30 Questions: Who to take aside from the Andres?
Thirty teams, 30 burning fantasy questions. Throughout the preseason, we put one of these questions to an ESPN.com analyst for an in-depth look at the most interesting, perplexing or dumbfounding fantasy facet of each NBA team. Be sure to check out the 30 Questions Index to see them all.
The way I see it, there are three possible answers: Kyle Korver, Samuel Dalembert and Jason Smith. The first two are guys Philly has locked up in long-term contracts -- they're the only players after the Andres (Iguodala and Miller) who consistently have proven, at the very least, that they deserve playing time. The last guy is a rookie, and he might have the talent and style to cure what ails the Sixers. Shall we take a closer look?
Kyle Korver: I love the season Korver had in 2006-07. He adjusted to a sixth-man role (while playing roughly the same amount of minutes), increased his field-goal, 3-point and free-throw percentages, and became a much more efficient scorer overall. Looking at his numbers for the past few seasons, not much would appear to have changed from year-to-year: He's a decent small forward who hits a lot of 3-pointers and shoots a high percentage from the line, but is fantasy-irrelevant beyond that. What you might not notice is that Korver scored his points in an entirely different way last season. In roughly the same amount of minutes, he nearly doubled his free-throw attempts. This means he focused more on going to the basket and less on taking 3-pointers. As a result, he hit a higher percentage of his 3-point attempts. In basketball, players don't change overnight. They learn as they spend more time in the league. I'm taking a leap of faith that the energy Korver spent becoming a more balanced scorer last season pays off for fantasy owners who take a chance on him this year. Look for him to continue getting to the line more, but look for him also to return to his two-plus-3-pointers-per-game form of two seasons ago. The Andres will be the focus of the offense, but they are both great passers, and Korver is slowly becoming the best pure scorer on the team.
Samuel Dalembert: While Korver has improved markedly over the past year, Dalembert has been largely disappointing in his development. Yes, he's an athletic and willing defender and shot-blocker, shoots a high percentage from the floor, and has increased his free-throw percentage from an abysmal 60 percent three seasons ago to a remarkable 75 percent in last season. As far as centers go, he'll probably hover somewhere around the top 10 for fantasy purposes, which means someone in your league will be starting him. They will rejoice when he averages nearly a double-double with a block or two thrown in for good measure. However, sadly, Sam doesn't seem to get any better at basketball with increased time in the league. Sure, his numbers go up a little each season as his minutes increase, but how much can we expect his minutes to increase past his career high of 31.0 per game, posted last season? I say not much. Still, he'll be an important fantasy commodity, because he's a center who puts up decent numbers. Whether Dalembert or Korver proves to be more helpful to your fantasy team this year will depend on the players you get in the earlier rounds. Dalembert, in fact, might be more productive, but you can get Korver 3-4 rounds later in drafts, which gives him added value. Instead of taking Dalembert in the sixth or seventh round, I'd rather take a flyer on Andrew Bynum or Chris Kaman in the ninth or 10th.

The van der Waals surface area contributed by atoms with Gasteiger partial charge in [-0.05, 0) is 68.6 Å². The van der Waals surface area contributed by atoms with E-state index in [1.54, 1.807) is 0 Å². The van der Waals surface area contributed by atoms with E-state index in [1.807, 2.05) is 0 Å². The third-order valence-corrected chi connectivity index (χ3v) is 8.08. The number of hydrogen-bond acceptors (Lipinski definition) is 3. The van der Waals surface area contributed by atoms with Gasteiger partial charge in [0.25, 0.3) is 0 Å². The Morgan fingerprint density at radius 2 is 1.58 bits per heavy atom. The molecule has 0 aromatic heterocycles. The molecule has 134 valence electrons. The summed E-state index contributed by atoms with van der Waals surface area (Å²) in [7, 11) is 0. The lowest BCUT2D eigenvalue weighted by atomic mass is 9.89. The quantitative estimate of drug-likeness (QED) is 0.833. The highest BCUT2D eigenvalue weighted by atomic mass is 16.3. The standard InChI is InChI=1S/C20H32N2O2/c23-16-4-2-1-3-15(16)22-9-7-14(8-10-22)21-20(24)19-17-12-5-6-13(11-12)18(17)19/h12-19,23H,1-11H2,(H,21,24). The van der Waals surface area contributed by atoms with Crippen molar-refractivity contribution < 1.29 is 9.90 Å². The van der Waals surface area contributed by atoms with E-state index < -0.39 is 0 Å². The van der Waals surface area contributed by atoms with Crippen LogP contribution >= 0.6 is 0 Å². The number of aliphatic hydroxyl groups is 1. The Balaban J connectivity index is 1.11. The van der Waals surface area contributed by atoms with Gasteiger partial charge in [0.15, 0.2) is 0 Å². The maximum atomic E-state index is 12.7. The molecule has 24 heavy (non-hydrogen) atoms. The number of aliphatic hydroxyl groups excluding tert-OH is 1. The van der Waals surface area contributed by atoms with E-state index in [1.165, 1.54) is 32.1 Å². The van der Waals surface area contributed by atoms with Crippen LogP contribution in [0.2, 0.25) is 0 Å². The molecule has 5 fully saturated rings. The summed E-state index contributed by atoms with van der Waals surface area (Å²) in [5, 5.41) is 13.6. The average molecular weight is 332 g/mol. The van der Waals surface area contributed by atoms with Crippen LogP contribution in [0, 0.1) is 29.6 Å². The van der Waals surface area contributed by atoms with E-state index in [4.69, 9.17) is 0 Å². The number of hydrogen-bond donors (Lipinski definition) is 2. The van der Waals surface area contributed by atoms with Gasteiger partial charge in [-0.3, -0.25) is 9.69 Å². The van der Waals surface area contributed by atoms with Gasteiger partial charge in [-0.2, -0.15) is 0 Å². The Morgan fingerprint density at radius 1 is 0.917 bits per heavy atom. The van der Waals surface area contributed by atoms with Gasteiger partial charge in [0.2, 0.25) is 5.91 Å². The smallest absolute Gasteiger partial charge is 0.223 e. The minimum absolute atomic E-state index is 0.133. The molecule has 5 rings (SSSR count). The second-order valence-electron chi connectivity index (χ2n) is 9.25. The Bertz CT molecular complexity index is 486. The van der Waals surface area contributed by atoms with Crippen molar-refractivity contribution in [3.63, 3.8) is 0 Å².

Jason Smith: Smith's the dark horse here. The Sixers are giving him a long look during the preseason; after five games, he's leading the team in minutes played, seeing some action at both forward and center. Against an undermanned Boston team, he played 42 minutes and put up 16 points, 9 boards and 1 block. I'm not saying that the rookie from Colorado State will average these numbers during the course of a season -- Dalembert is clearly the starting center, and Smith might not get very many minutes at the beginning of the season. But the reason he should be on your radar is the fact that he can score. The Sixers' current big-man rotation consists entirely of guys (Dalembert, Reggie Evans, etc.) who don't look to score. In order to open up the floor for the Andres to get to the hoop and for Korver to get open looks at 3-pointers, someone big is going to have to score some points down low. Smith is a 7-footer, a willing rebounder, and he can score in a variety of ways. Keep an eye on him; I think he'll be a valuable rotation player, sooner rather than later.
Seth Landman is a fantasy basketball analyst for ESPN.com.
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